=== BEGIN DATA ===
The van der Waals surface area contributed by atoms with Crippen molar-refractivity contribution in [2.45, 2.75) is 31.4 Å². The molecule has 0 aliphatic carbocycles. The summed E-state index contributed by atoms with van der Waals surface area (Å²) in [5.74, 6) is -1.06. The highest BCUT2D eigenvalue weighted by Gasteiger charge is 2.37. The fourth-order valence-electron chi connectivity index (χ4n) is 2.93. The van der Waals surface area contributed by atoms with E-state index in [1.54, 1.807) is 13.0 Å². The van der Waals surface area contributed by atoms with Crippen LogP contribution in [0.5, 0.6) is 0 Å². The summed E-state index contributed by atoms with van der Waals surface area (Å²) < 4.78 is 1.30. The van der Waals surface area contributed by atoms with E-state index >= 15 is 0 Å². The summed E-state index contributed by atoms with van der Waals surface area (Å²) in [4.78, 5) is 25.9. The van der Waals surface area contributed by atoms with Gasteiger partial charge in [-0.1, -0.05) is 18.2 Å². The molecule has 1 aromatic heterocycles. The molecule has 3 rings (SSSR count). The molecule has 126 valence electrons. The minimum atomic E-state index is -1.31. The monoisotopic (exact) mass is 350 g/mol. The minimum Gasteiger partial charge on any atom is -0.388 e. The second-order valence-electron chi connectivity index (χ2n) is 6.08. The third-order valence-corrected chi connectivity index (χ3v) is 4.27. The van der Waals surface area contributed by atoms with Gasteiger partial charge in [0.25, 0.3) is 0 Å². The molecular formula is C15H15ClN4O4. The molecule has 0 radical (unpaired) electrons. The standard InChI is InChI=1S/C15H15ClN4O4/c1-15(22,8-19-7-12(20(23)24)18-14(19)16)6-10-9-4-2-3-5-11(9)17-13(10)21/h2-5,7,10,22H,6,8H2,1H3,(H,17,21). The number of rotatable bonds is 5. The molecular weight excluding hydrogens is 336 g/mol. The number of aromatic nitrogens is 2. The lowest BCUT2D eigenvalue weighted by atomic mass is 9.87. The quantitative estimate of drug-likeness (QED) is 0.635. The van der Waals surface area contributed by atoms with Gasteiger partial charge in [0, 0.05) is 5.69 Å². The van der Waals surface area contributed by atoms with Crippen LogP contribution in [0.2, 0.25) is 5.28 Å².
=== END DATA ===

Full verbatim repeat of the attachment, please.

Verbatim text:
The van der Waals surface area contributed by atoms with Crippen molar-refractivity contribution in [2.45, 2.75) is 31.4 Å². The molecule has 0 aliphatic carbocycles. The summed E-state index contributed by atoms with van der Waals surface area (Å²) in [5.74, 6) is -1.06. The highest BCUT2D eigenvalue weighted by Gasteiger charge is 2.37. The fourth-order valence-electron chi connectivity index (χ4n) is 2.93. The van der Waals surface area contributed by atoms with E-state index in [1.54, 1.807) is 13.0 Å². The van der Waals surface area contributed by atoms with Crippen LogP contribution in [0.5, 0.6) is 0 Å². The summed E-state index contributed by atoms with van der Waals surface area (Å²) < 4.78 is 1.30. The van der Waals surface area contributed by atoms with E-state index >= 15 is 0 Å². The summed E-state index contributed by atoms with van der Waals surface area (Å²) in [4.78, 5) is 25.9. The van der Waals surface area contributed by atoms with Gasteiger partial charge in [-0.1, -0.05) is 18.2 Å². The molecule has 1 aromatic heterocycles. The molecule has 3 rings (SSSR count). The molecule has 126 valence electrons. The minimum atomic E-state index is -1.31. The monoisotopic (exact) mass is 350 g/mol. The minimum Gasteiger partial charge on any atom is -0.388 e. The second-order valence-electron chi connectivity index (χ2n) is 6.08. The third-order valence-corrected chi connectivity index (χ3v) is 4.27. The van der Waals surface area contributed by atoms with Gasteiger partial charge in [0.25, 0.3) is 0 Å². The molecular formula is C15H15ClN4O4. The molecule has 0 radical (unpaired) electrons. The standard InChI is InChI=1S/C15H15ClN4O4/c1-15(22,8-19-7-12(20(23)24)18-14(19)16)6-10-9-4-2-3-5-11(9)17-13(10)21/h2-5,7,10,22H,6,8H2,1H3,(H,17,21). The number of rotatable bonds is 5. The molecular weight excluding hydrogens is 336 g/mol. The number of aromatic nitrogens is 2. The lowest BCUT2D eigenvalue weighted by atomic mass is 9.87. The quantitative estimate of drug-likeness (QED) is 0.635. The van der Waals surface area contributed by atoms with Gasteiger partial charge in [0, 0.05) is 5.69 Å². The van der Waals surface area contributed by atoms with Crippen LogP contribution in [0.2, 0.25) is 5.28 Å².